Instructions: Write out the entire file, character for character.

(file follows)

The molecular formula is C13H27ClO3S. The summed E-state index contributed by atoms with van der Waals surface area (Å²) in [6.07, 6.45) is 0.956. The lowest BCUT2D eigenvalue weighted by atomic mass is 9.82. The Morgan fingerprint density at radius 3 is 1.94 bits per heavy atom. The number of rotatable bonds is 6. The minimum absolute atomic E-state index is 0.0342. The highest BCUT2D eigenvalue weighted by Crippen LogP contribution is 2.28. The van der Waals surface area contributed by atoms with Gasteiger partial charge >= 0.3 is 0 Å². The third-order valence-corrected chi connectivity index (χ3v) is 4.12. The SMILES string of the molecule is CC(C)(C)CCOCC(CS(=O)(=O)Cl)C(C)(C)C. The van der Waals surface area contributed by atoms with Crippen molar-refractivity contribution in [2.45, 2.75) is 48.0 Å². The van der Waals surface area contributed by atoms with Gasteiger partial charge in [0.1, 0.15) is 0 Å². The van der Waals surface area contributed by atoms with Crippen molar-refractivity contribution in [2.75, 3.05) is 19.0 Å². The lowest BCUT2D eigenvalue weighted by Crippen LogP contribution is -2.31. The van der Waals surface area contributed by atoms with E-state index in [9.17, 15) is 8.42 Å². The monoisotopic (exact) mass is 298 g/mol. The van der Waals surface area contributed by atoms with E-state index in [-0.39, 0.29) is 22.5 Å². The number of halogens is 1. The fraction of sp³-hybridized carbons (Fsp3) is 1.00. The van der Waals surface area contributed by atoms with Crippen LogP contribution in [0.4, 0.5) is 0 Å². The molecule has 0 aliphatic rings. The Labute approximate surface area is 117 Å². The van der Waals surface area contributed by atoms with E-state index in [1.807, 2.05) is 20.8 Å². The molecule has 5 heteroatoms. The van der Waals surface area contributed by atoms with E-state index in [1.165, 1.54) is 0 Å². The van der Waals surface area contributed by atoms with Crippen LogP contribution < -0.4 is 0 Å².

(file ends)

The molecular formula is C13H27ClO3S. The summed E-state index contributed by atoms with van der Waals surface area (Å²) in [6.07, 6.45) is 0.956. The lowest BCUT2D eigenvalue weighted by atomic mass is 9.82. The Morgan fingerprint density at radius 3 is 1.94 bits per heavy atom. The number of rotatable bonds is 6. The minimum absolute atomic E-state index is 0.0342. The highest BCUT2D eigenvalue weighted by Crippen LogP contribution is 2.28. The van der Waals surface area contributed by atoms with Gasteiger partial charge >= 0.3 is 0 Å². The third-order valence-corrected chi connectivity index (χ3v) is 4.12. The SMILES string of the molecule is CC(C)(C)CCOCC(CS(=O)(=O)Cl)C(C)(C)C. The van der Waals surface area contributed by atoms with Crippen molar-refractivity contribution in [2.45, 2.75) is 48.0 Å². The van der Waals surface area contributed by atoms with Gasteiger partial charge in [0.1, 0.15) is 0 Å². The van der Waals surface area contributed by atoms with Crippen molar-refractivity contribution in [2.75, 3.05) is 19.0 Å². The lowest BCUT2D eigenvalue weighted by Crippen LogP contribution is -2.31. The van der Waals surface area contributed by atoms with E-state index in [9.17, 15) is 8.42 Å². The monoisotopic (exact) mass is 298 g/mol. The van der Waals surface area contributed by atoms with E-state index in [-0.39, 0.29) is 22.5 Å². The number of halogens is 1. The fraction of sp³-hybridized carbons (Fsp3) is 1.00. The van der Waals surface area contributed by atoms with Crippen LogP contribution in [0.4, 0.5) is 0 Å². The molecule has 0 aliphatic rings. The Labute approximate surface area is 117 Å². The van der Waals surface area contributed by atoms with E-state index in [1.807, 2.05) is 20.8 Å². The molecule has 5 heteroatoms. The van der Waals surface area contributed by atoms with E-state index in [1.165, 1.54) is 0 Å². The van der Waals surface area contributed by atoms with Crippen LogP contribution < -0.4 is 0 Å².